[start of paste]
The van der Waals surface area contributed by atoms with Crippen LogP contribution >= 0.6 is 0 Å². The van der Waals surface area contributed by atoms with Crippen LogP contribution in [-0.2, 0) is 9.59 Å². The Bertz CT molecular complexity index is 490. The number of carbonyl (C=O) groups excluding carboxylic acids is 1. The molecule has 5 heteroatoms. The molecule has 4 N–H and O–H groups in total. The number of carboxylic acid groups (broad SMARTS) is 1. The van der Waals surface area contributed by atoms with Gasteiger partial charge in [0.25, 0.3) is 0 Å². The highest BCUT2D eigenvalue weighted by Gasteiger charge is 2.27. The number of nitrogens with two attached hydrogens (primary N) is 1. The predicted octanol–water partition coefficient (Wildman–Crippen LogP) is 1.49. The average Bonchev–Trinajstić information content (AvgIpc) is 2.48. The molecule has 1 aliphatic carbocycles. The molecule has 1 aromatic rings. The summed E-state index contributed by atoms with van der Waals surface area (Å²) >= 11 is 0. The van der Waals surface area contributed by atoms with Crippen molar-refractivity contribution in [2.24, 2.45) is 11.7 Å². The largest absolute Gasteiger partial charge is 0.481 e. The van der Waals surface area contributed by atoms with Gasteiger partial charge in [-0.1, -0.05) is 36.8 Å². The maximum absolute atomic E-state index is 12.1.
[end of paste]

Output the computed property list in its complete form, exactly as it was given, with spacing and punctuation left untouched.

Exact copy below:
The van der Waals surface area contributed by atoms with Crippen LogP contribution >= 0.6 is 0 Å². The van der Waals surface area contributed by atoms with Crippen LogP contribution in [-0.2, 0) is 9.59 Å². The Bertz CT molecular complexity index is 490. The number of carbonyl (C=O) groups excluding carboxylic acids is 1. The molecule has 5 heteroatoms. The molecule has 4 N–H and O–H groups in total. The number of carboxylic acid groups (broad SMARTS) is 1. The van der Waals surface area contributed by atoms with Gasteiger partial charge in [0.25, 0.3) is 0 Å². The highest BCUT2D eigenvalue weighted by Gasteiger charge is 2.27. The number of nitrogens with two attached hydrogens (primary N) is 1. The predicted octanol–water partition coefficient (Wildman–Crippen LogP) is 1.49. The average Bonchev–Trinajstić information content (AvgIpc) is 2.48. The molecule has 1 aliphatic carbocycles. The molecule has 1 aromatic rings. The summed E-state index contributed by atoms with van der Waals surface area (Å²) >= 11 is 0. The van der Waals surface area contributed by atoms with Crippen molar-refractivity contribution in [2.24, 2.45) is 11.7 Å². The largest absolute Gasteiger partial charge is 0.481 e. The van der Waals surface area contributed by atoms with Gasteiger partial charge in [-0.1, -0.05) is 36.8 Å². The maximum absolute atomic E-state index is 12.1.